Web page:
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Repeat Teen Births

Kristin Anderson Moore, Ph.D.
Jennifer Manlove, Ph.D.
Lauren Connon, B.A.
Child Trends, Inc.

March 6, 1998

  • Young women age 19 or younger had 505,513 births in 1996, slightly more than half a million births. As one would expect, the majority of births to teens are first births: in fact, 78.6 percent of all births to teens are first births. However, another 17.8 percent are second births, and 3.6 percent of all births to teens are third or higher order births. (See Figure 1).
  • Source: Ventura, S.J., Peters, K.D., Martin, J.A., & Maurer, J.D. (1997) Births and Deaths in the United States, 1996. Monthly Vital Statistics Report, 46(1), supp. 2. Hyattsville, MD: National Center for Health Statistics. (2,795 cases did not state parity and were removed when percentages were calculated).

  • This translates into a large number of repeat births. Of the 505,513 births to teens in 1996, 394,925 were first births, 89,667 were second births and another 18,126 were third or higher order births. Thus, 107,793 of the half million births to teens were repeat births. (See Figure 2).
  • Source: Ventura, S.J., Peters, K.D., Martin, J.A., & Maurer, J.D. (1997). Births and Deaths in the United States, 1996 Monthly Vital Statistics Report, 46(1), supp. 2. Hyattsville, MD: National Center for Health Statistics.

  • Not surprisingly, the percentage of births to teens that are repeat births is higher for older teens. Among births to teens aged 18-19, more than a quarter (27.3%) were repeat births. Even among adolescents aged 15-17, though, 12.1 percent are having repeat births. Remarkably, among teens 15 and younger who give births, 2.5 percent are having repeat births. It should be noted that only 11,242 teens 15 or younger gave birth in 1996, so the number of repeat births at these ages is small, but over the teen years the numbers build up. (See Figure 3).
  • Source: Ventura, S.J., Peters, K.D., Martin, J.A., & Maurer, J.D. (1980-97). Advance report of final natality statistics, [various years] Monthly Vital Statistics Report. Hyattsville, MD: National Center for Health Statistics.

  • The occurrence of repeat births during the teen years is not a new phenomenon. As Figure 4 shows, the rate of second births has remained approximately the same since 1980, increasing during the years when the first birth rate rose and declining somewhat in recent years as the first birth rate declined. (See Figure 4).
  • Source: Ventura, S.J., Peters, K.D., Martin, J.A., & Maurer, J.D. (1980-97). Advance report of final natality statistics, [various years] Monthly Vital Statistics Report. Hyattsville, MD: National Center for Health Statistics.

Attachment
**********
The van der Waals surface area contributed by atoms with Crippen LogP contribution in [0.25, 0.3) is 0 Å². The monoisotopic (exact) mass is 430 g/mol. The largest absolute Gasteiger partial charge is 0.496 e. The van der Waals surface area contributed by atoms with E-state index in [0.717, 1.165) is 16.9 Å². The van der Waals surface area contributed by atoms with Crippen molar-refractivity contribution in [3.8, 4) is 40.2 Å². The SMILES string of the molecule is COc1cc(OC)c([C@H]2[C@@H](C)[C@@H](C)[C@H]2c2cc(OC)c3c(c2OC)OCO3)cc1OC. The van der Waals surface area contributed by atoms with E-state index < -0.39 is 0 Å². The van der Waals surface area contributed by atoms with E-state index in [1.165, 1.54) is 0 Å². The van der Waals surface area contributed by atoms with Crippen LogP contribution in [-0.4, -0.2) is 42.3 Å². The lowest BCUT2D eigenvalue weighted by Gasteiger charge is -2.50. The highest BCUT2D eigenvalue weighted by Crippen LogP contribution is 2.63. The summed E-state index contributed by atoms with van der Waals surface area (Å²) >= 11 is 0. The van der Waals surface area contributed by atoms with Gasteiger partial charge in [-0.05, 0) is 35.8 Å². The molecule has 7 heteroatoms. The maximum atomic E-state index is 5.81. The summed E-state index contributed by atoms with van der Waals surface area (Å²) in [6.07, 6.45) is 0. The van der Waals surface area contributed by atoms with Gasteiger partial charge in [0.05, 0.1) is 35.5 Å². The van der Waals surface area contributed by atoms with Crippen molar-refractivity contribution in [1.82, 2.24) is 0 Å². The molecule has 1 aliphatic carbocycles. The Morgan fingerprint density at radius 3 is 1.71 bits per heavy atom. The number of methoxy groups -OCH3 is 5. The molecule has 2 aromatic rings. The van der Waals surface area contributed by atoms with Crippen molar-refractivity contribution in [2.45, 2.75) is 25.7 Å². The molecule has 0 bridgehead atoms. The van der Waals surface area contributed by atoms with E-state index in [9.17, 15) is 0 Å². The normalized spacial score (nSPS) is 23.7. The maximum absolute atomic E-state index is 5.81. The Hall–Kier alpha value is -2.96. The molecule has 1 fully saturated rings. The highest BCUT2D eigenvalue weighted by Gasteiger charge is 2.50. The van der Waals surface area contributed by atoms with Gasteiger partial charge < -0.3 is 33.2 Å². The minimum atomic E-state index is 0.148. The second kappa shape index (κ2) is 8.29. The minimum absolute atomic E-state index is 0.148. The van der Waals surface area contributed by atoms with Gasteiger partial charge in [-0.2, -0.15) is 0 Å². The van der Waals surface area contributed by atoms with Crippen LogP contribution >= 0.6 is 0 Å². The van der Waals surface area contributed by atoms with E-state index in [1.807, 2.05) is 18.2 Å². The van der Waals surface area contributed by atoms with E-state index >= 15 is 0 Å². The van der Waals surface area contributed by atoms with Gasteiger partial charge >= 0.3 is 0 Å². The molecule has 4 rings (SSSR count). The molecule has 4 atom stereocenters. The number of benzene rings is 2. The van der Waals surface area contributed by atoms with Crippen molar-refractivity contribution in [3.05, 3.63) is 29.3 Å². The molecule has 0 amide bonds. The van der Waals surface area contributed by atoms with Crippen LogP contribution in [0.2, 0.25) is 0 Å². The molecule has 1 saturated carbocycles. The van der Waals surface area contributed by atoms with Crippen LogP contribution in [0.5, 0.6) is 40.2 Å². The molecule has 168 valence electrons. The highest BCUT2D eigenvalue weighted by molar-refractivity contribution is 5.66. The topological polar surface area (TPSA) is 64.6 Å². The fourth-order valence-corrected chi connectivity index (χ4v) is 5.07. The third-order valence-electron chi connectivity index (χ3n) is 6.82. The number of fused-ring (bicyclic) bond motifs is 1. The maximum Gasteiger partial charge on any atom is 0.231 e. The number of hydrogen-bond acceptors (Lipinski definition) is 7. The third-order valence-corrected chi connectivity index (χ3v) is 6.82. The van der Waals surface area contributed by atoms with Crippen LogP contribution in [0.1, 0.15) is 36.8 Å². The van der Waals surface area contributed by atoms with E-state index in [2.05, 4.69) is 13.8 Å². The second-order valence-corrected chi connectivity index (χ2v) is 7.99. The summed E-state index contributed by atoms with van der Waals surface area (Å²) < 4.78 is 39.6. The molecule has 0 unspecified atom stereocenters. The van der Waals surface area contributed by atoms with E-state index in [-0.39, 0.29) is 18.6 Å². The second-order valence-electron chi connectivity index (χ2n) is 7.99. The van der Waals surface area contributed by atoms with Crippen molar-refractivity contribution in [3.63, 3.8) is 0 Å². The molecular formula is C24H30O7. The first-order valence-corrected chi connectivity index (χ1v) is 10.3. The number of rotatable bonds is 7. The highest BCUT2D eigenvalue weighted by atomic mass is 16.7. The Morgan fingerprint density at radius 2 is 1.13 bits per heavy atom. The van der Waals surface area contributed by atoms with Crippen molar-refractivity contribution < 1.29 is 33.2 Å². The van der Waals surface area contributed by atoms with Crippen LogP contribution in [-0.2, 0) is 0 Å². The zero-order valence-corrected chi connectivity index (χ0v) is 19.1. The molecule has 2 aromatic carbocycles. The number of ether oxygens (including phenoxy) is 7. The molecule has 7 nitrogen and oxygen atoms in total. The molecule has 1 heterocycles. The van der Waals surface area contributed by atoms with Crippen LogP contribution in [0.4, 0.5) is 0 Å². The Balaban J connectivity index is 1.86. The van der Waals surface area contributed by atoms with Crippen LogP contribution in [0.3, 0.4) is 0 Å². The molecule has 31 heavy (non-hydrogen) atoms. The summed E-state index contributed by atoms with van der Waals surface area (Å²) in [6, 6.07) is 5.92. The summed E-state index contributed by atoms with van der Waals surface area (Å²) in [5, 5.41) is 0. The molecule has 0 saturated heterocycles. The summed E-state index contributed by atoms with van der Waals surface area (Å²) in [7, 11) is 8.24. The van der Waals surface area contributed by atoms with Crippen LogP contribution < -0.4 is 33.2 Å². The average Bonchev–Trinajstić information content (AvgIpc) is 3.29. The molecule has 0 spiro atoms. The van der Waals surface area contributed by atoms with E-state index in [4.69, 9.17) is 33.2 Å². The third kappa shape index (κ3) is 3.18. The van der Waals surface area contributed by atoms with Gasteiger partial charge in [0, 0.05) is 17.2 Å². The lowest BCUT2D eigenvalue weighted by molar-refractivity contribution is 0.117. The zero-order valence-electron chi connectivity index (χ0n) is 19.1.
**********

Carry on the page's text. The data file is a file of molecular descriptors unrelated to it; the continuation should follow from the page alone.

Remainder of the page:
• Repeat childbearing is common in all race and ethnicity groups. The proportion of teen births that are repeat births is a little bit higher among black teens and Hispanic teens than other groups; but the more noteable fact is that in each group about 1 in 5 (19-27 percent) or more of the teen births are second or higher order births. (See Figure 5).
  • Source: Ventura, S.J., Peters, K.D., Martin, J.A., & Maurer, J.D. (1997) Births and Deaths in the United States, 1996. Monthly Vital Statistics Report, 46(1), supp. 2. Hyattsville, MD: National Center for Health Statistics.

  • Repeat births are somewhat more likely to occur to married teens than are first births, but the difference is smaller than many might expect. (See Figure 6). Among first births, 23.3 percent are to married teens. Among repeat births, 30.4 percent are to married teens. In other words, among teens having first births and among teens having repeat births, the vast majority occur to unmarried teens.
  • Source: Ventura, S.J. (1998). Unpublished data. Hyattsville, MD: National Center for Health Statistics.

  • It is clear that repeat childbearing is common among teen mothers. However, it is not universal to have a second or subsequent birth during the teen years. What are some of the factors that explain which adolescent mothers go on to have a repeat birth during their teen years? Dr. Jennifer Manlove and colleagues at Child Trends, Inc. have examined this question using data from the National Educational Longitudinal Study. Students were followed over time from eighth grade through the high school years, and are still being interviewed. Dr. Manlove tracked those adolescents who had a first birth during their teen years and examined the factors distinguishing those teen mothers who had another birth from those who did not have a repeat birth.
  • She found that, even among teen mothers, there is considerable heterogeneity, and those teens with stronger prospects for the future and more support were less likely to have a repeat birth. (See Figure 7). Specifically, she found, that teen mothers were less likely to have a repeat birth if they:

    -were enrolled in a gifted class prior to the first birth;

    -did not drop out either prior to or after the first birth;

    -lived with a parent or on their own with their baby, rather than with a boyfriend, husband or other adult; and

    -if they managed to receive a high school diploma or GED.

    Source: Manlove, J., Mariner, C., & Romano, A. 1998. "Postponing second teen births in the 1990s: Longitudinal analyses of national data". Washington, DC, Child Trends, Inc.


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